I moved away from my childhood home when I was 18-years old and have lived no less than a four-hour flight from my family ever since.

As a student and single woman, the distance didn’t bother me.  I could book a trip with a couple days’ notice and be back in town for quick visit to see my parents and grandparents.

I often remarked that the second my plane touched down, I could breathe a sigh of relief.  In every way that mattered, home was where my heart was.

Now as a mom with a 17-month old in tow, traveling across the country isn’t the easy trip it once was and last-minute plans are a thing of the past.  The time between my visits is growing longer and it weighs heavy on my heart that my return trips are but once or twice a year.

As someone who’s always been close to family, it’s especially tough that I don’t get back nearly as often as I’d like.  It’s difficult to reconcile that my grandparents have only met their great-granddaughter a couple times because I know the joy it would bring them to see her grow-up.   Yet the distance between here and there means my stopovers will always be seldom and brief.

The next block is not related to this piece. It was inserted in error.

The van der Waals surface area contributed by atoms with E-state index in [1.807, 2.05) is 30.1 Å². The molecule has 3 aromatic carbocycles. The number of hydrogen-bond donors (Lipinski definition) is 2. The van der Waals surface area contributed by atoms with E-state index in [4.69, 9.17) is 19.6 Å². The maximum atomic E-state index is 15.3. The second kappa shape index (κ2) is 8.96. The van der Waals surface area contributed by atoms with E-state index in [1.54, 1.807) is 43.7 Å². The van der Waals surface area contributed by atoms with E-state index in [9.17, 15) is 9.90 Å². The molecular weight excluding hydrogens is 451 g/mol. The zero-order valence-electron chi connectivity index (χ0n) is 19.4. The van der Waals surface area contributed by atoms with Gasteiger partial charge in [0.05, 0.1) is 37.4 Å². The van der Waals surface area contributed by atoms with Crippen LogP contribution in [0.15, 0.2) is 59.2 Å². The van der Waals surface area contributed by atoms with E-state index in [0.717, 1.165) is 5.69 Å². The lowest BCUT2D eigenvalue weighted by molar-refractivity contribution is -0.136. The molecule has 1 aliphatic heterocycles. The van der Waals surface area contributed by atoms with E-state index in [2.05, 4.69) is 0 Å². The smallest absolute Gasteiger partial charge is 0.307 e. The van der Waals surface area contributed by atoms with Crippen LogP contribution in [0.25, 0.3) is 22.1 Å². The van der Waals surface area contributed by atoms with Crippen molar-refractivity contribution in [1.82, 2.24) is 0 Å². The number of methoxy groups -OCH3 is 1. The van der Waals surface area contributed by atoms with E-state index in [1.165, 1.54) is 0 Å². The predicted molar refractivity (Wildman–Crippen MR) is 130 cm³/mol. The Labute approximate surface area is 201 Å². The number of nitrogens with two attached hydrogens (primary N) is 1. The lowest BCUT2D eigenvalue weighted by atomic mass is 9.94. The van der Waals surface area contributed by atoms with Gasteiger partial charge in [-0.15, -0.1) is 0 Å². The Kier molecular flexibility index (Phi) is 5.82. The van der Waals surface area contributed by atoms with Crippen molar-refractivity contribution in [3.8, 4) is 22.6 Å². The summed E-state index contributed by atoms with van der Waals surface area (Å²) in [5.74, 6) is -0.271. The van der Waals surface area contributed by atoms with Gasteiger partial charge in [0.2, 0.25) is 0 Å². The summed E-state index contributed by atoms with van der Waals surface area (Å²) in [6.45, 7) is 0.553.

I don’t regret the choice I made to move away from home in the latter years of my adolescence because it set me on a path to meeting my husband and having our beautiful daughter.  It also laid the foundation for my chosen career and the many invaluable experiences I’ve had along the way.

Still, every time I return ‘home’ to the city where I grew-up, I feel a pang of sadness that it’s never for very long.  It seems strange to be living out of a suitcase in the place all your precious childhood memories were made.

And as I religiously comb through my old keepsakes and reminisce about the long lost days of elementary school and summer camp, I can’t help but feel torn between old and new and the feeling my heart will always be caught between a rock and a far away place.


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